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Secret, The - Audiobook [Abridged, Audiobook] [Audio CD]

Beverly Lewis
3.5 out of 5 stars  See all reviews (2 customer reviews)
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Book Description

July 2012 Seasons of Grace (Book 1)
# DISCS: 7
LENGTH: 006:37:03

The loving hand of God is at work in even the most unsettling circumstances... In the seemingly ordinary Amish home of Grace Byler, secrets abound.

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About the Author

Beverly Lewis, raised in Pennsylvania Amish country, is a former schoolteacher, an accomplished musician, and an award-winning author of more than eighty books, many of which have appeared on bestseller lists, including USA Today and The New York Times. Her novel The Brethren won a 2007 Christy Award for excellence in Christian fiction. Beverly and her husband, David, live in Colorado. --This text refers to the Paperback edition.

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Customer Reviews

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Most helpful customer reviews
1 of 1 people found the following review helpful
4.0 out of 5 stars Can't Wait for the Followup! April 28 2009
I can understand why Beverly Lewis has addicted fans... this story left me longing for more and waiting for the next in the series (coming this fall, fortunately!).

Even in a quiet Amish setting, mystery and romance abound, secrets are kept and families struggle. "The Secret" weaves two stories together - that of the Amish Byler family - holding long-time family secrets; and that of Heather - an 'Englischer' outsider facing devestating illness and looking for peace in her mother's beloved Amish country.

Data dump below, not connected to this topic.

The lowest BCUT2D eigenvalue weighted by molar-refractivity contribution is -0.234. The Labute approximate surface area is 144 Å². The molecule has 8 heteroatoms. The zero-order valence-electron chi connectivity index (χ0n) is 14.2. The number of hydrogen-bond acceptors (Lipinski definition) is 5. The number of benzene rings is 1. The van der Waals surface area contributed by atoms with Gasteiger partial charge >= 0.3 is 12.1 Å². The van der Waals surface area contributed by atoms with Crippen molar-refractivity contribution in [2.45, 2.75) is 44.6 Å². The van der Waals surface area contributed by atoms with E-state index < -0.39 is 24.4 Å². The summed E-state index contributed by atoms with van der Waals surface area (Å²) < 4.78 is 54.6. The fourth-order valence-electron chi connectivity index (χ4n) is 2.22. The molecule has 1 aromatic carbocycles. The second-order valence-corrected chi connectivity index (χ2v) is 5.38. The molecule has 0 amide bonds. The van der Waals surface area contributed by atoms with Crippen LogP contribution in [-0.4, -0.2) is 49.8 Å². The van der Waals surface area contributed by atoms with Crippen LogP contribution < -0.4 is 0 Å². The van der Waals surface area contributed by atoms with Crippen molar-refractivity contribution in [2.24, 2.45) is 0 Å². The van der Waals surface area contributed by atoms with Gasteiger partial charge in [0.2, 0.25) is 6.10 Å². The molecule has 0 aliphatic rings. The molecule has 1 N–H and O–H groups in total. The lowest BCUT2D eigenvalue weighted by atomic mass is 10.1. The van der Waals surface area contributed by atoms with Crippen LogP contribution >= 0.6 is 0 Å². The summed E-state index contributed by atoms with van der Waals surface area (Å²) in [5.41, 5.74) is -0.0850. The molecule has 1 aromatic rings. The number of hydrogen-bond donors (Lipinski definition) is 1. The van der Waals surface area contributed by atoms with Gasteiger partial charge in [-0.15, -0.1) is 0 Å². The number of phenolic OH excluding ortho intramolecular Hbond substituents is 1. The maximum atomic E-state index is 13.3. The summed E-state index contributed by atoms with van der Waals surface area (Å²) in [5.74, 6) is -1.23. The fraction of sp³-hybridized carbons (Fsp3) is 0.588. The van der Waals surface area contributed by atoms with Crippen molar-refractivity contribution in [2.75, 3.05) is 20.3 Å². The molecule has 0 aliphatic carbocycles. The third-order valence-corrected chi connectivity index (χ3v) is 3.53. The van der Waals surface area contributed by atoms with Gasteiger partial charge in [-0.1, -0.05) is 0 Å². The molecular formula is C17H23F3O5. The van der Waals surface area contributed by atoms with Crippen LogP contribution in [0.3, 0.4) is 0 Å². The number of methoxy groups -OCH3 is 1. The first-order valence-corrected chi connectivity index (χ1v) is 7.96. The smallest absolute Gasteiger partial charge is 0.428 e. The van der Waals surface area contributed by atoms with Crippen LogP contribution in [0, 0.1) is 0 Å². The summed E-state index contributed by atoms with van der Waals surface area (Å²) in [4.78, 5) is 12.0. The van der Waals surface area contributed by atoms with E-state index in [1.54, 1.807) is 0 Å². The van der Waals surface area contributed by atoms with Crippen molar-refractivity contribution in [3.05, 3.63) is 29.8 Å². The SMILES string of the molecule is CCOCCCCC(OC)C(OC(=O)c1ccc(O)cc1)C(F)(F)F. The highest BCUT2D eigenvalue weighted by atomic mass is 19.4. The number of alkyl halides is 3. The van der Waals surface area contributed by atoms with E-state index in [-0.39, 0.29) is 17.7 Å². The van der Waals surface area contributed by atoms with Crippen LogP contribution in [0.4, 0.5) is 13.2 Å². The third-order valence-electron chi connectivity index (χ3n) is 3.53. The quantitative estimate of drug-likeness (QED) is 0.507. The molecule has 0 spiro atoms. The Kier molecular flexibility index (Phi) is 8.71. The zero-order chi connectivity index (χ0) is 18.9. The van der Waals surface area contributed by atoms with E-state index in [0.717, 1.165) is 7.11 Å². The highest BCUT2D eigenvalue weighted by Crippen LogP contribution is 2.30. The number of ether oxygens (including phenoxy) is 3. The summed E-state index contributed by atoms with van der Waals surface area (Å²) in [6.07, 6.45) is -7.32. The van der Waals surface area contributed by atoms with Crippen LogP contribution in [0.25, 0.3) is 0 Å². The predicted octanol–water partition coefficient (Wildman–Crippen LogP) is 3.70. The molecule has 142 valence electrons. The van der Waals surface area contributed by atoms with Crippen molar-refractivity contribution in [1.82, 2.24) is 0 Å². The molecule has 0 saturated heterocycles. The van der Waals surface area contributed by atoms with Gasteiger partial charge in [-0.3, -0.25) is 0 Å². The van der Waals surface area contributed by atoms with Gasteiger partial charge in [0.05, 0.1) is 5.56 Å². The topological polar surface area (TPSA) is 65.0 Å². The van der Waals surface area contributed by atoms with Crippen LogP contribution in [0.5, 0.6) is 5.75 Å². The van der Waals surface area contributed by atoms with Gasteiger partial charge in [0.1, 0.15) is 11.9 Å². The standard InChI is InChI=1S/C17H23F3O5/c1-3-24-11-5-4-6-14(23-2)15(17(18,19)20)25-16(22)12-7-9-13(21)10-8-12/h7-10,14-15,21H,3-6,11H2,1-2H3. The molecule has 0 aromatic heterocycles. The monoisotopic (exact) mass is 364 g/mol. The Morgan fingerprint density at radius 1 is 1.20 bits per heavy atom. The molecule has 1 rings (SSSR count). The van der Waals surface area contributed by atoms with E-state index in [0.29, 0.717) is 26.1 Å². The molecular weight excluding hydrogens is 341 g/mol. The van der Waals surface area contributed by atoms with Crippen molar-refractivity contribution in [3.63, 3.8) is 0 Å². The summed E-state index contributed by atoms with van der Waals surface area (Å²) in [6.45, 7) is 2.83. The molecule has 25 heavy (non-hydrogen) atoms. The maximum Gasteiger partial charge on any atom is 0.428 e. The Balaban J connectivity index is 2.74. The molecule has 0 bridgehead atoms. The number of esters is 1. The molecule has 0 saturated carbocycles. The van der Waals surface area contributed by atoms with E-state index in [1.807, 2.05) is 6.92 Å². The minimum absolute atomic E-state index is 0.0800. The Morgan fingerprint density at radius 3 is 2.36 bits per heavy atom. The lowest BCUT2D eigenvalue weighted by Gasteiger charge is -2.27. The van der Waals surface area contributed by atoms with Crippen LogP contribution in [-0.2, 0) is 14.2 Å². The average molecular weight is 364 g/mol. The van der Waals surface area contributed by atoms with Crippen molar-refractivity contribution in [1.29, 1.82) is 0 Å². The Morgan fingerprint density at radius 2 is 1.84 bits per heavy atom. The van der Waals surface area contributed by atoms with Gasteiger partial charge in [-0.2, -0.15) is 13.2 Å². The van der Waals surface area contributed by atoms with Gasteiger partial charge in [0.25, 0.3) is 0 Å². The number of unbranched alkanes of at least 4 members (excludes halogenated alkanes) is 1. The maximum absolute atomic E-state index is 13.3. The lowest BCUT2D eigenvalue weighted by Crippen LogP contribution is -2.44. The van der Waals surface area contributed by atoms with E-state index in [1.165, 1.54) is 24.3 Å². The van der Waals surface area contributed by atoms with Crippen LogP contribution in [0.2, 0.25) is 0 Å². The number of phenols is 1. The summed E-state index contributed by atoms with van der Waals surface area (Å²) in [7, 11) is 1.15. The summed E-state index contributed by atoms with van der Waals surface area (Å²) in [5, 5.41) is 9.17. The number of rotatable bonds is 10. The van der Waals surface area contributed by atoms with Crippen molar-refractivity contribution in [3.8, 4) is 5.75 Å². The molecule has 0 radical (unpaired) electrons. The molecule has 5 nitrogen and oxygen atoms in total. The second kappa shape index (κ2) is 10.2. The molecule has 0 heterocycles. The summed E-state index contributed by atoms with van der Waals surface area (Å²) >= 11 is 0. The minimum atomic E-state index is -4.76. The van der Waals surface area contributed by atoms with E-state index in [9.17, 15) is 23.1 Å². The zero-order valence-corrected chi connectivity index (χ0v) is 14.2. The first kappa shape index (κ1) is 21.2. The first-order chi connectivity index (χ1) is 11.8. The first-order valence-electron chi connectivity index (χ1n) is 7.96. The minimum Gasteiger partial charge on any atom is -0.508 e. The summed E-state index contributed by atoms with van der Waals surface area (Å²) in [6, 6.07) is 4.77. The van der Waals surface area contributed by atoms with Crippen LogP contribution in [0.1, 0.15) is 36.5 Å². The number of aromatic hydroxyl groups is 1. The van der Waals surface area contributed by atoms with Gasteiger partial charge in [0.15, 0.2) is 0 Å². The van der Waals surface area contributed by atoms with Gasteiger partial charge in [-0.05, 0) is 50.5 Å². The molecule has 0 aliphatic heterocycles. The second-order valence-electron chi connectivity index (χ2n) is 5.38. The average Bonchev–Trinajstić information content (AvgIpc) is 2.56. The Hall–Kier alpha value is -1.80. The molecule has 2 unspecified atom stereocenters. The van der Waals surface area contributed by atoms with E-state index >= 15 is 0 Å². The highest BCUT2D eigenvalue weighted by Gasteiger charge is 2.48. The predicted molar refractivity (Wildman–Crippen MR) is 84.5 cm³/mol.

I didn't realize that Amish fiction could be gripping and keep me up late at night reading, but Lewis has made it happen.
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3.0 out of 5 stars A cliff-hanger Aug. 4 2009
The first book in a new series by Beverly Lewis, The Secret tells the story of Grace Byler, an Amish girl who lives in a house of secrets. Her mother wanders the house at night, pale and tearful, but will not open up to her family the reason for her distress. Her father remains silent, leaving Grace and her siblings confused and concerned. What is the deep and painful mystery that holds this family?

I found this book to be very slow moving, even compared to Lewis' other books about the Amish community. Also, the ending left me with a lot of questions unanswered. I would like to see this series bound together as a 3- or 4-in-1 book at some point, as I feel that would create better continuity for the reader. As it stands, I think this book on its own is not as strong as it could have been, but is still quite intriguing.
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Most Helpful Customer Reviews on Amazon.com (beta)
Amazon.com: 3.7 out of 5 stars  108 reviews
33 of 34 people found the following review helpful
4.0 out of 5 stars a delightful peek at modern Amish life April 4 2009
By Richard Cumming - Published on Amazon.com
Beverly Lewis has forged a splendid career with her realistic depictions of modern day Amish life in America. This latest is the first in her Seasons of Grace series. Grace is a young, unmarried Amish woman living with her parents in Pennsylvania Dutch country. She has a part time job in a health food store which exposes her to non-Amish life.

This book is about a family secret that is troubling her mother and that her father is pretending does not exist. As readers learn about Grace's aspirations in life we are immersed in the deeply religious and very human world of the Amish. There's a romantic echo in these gentle pages. It is no surprise that Lewis has a huge following these days. It's delightful stuff!
61 of 68 people found the following review helpful
1.0 out of 5 stars Just depressing and I could not finish it April 16 2009
By Margaret C. - Published on Amazon.com
I am taking out the book mark at page 265. I just cannot continue. Nothing pleasant has happened so far in the entire more than two hundred and fifty pages minus one paragraph. Many things are going on, yet every single one is depressing with no reprieve. I have read a handful of reviews so far that love the story and the presentation of the Amish lives through the novel. This book for me just is not happening.